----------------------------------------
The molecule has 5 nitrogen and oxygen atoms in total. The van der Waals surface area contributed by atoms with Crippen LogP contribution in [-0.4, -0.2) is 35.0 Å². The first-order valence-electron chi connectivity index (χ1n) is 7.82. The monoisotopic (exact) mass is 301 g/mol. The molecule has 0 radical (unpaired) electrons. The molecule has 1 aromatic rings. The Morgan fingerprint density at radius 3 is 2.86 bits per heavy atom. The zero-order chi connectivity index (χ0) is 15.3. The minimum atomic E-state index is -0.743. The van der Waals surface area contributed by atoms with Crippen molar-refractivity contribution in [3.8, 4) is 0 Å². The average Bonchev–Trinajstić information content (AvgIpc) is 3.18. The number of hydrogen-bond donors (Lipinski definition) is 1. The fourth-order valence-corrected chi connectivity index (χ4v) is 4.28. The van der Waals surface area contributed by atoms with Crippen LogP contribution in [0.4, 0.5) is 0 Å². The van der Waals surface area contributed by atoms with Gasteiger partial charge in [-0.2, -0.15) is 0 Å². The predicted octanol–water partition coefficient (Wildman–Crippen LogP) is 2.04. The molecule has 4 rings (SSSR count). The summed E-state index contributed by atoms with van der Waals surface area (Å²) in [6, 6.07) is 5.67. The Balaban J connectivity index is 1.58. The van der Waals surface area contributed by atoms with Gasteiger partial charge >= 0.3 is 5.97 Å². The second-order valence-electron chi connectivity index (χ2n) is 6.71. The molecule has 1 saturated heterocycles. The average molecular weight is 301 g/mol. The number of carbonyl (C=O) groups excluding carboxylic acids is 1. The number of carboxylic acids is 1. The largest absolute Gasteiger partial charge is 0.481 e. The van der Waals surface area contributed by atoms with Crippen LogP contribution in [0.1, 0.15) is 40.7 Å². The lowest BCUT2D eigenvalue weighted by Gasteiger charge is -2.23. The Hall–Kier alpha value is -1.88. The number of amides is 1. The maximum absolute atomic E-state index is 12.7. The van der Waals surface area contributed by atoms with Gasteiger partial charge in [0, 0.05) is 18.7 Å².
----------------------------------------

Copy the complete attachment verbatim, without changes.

The molecule has 5 nitrogen and oxygen atoms in total. The van der Waals surface area contributed by atoms with Crippen LogP contribution in [-0.4, -0.2) is 35.0 Å². The first-order valence-electron chi connectivity index (χ1n) is 7.82. The monoisotopic (exact) mass is 301 g/mol. The molecule has 0 radical (unpaired) electrons. The molecule has 1 aromatic rings. The Morgan fingerprint density at radius 3 is 2.86 bits per heavy atom. The zero-order chi connectivity index (χ0) is 15.3. The minimum atomic E-state index is -0.743. The van der Waals surface area contributed by atoms with Crippen molar-refractivity contribution in [3.8, 4) is 0 Å². The average Bonchev–Trinajstić information content (AvgIpc) is 3.18. The number of hydrogen-bond donors (Lipinski definition) is 1. The fourth-order valence-corrected chi connectivity index (χ4v) is 4.28. The van der Waals surface area contributed by atoms with Crippen LogP contribution in [0.4, 0.5) is 0 Å². The van der Waals surface area contributed by atoms with Gasteiger partial charge in [-0.2, -0.15) is 0 Å². The predicted octanol–water partition coefficient (Wildman–Crippen LogP) is 2.04. The molecule has 4 rings (SSSR count). The summed E-state index contributed by atoms with van der Waals surface area (Å²) in [6, 6.07) is 5.67. The Balaban J connectivity index is 1.58. The van der Waals surface area contributed by atoms with Gasteiger partial charge >= 0.3 is 5.97 Å². The second-order valence-electron chi connectivity index (χ2n) is 6.71. The molecule has 1 saturated heterocycles. The average molecular weight is 301 g/mol. The number of carbonyl (C=O) groups excluding carboxylic acids is 1. The number of carboxylic acids is 1. The largest absolute Gasteiger partial charge is 0.481 e. The van der Waals surface area contributed by atoms with Crippen LogP contribution in [0.1, 0.15) is 40.7 Å². The lowest BCUT2D eigenvalue weighted by Gasteiger charge is -2.23. The Hall–Kier alpha value is -1.88. The number of amides is 1. The maximum absolute atomic E-state index is 12.7. The van der Waals surface area contributed by atoms with Gasteiger partial charge in [0, 0.05) is 18.7 Å².